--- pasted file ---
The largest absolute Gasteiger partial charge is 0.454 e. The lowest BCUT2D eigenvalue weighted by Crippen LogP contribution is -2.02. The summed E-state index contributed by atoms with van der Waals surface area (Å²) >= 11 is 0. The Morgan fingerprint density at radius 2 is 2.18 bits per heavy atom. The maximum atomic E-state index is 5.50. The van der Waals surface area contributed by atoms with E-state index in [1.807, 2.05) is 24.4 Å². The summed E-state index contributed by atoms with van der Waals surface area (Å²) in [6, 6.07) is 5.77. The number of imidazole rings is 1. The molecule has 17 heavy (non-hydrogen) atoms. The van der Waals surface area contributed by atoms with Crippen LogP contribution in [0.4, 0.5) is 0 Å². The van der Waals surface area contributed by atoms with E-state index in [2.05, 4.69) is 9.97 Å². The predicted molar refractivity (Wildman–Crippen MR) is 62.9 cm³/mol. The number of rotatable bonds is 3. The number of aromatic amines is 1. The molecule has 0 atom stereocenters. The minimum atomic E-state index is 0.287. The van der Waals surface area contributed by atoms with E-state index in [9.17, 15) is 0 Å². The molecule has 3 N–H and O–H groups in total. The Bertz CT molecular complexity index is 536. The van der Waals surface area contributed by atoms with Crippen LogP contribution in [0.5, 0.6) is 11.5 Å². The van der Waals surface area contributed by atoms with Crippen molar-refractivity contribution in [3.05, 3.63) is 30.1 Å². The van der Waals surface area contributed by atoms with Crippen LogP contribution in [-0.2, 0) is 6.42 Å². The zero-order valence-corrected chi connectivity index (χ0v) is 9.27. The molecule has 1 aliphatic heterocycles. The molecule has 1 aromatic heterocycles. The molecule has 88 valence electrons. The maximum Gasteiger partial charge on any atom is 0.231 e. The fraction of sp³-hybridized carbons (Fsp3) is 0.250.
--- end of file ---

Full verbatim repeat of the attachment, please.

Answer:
The largest absolute Gasteiger partial charge is 0.454 e. The lowest BCUT2D eigenvalue weighted by Crippen LogP contribution is -2.02. The summed E-state index contributed by atoms with van der Waals surface area (Å²) >= 11 is 0. The Morgan fingerprint density at radius 2 is 2.18 bits per heavy atom. The maximum atomic E-state index is 5.50. The van der Waals surface area contributed by atoms with E-state index in [1.807, 2.05) is 24.4 Å². The summed E-state index contributed by atoms with van der Waals surface area (Å²) in [6, 6.07) is 5.77. The number of imidazole rings is 1. The molecule has 17 heavy (non-hydrogen) atoms. The van der Waals surface area contributed by atoms with Crippen LogP contribution in [0.4, 0.5) is 0 Å². The van der Waals surface area contributed by atoms with E-state index in [2.05, 4.69) is 9.97 Å². The predicted molar refractivity (Wildman–Crippen MR) is 62.9 cm³/mol. The number of rotatable bonds is 3. The number of aromatic amines is 1. The molecule has 0 atom stereocenters. The minimum atomic E-state index is 0.287. The van der Waals surface area contributed by atoms with E-state index in [9.17, 15) is 0 Å². The molecule has 3 N–H and O–H groups in total. The Bertz CT molecular complexity index is 536. The van der Waals surface area contributed by atoms with Crippen LogP contribution in [0.5, 0.6) is 11.5 Å². The van der Waals surface area contributed by atoms with Crippen molar-refractivity contribution in [3.05, 3.63) is 30.1 Å². The van der Waals surface area contributed by atoms with Crippen LogP contribution in [-0.2, 0) is 6.42 Å². The zero-order valence-corrected chi connectivity index (χ0v) is 9.27. The molecule has 1 aliphatic heterocycles. The molecule has 1 aromatic heterocycles. The molecule has 88 valence electrons. The maximum Gasteiger partial charge on any atom is 0.231 e. The fraction of sp³-hybridized carbons (Fsp3) is 0.250.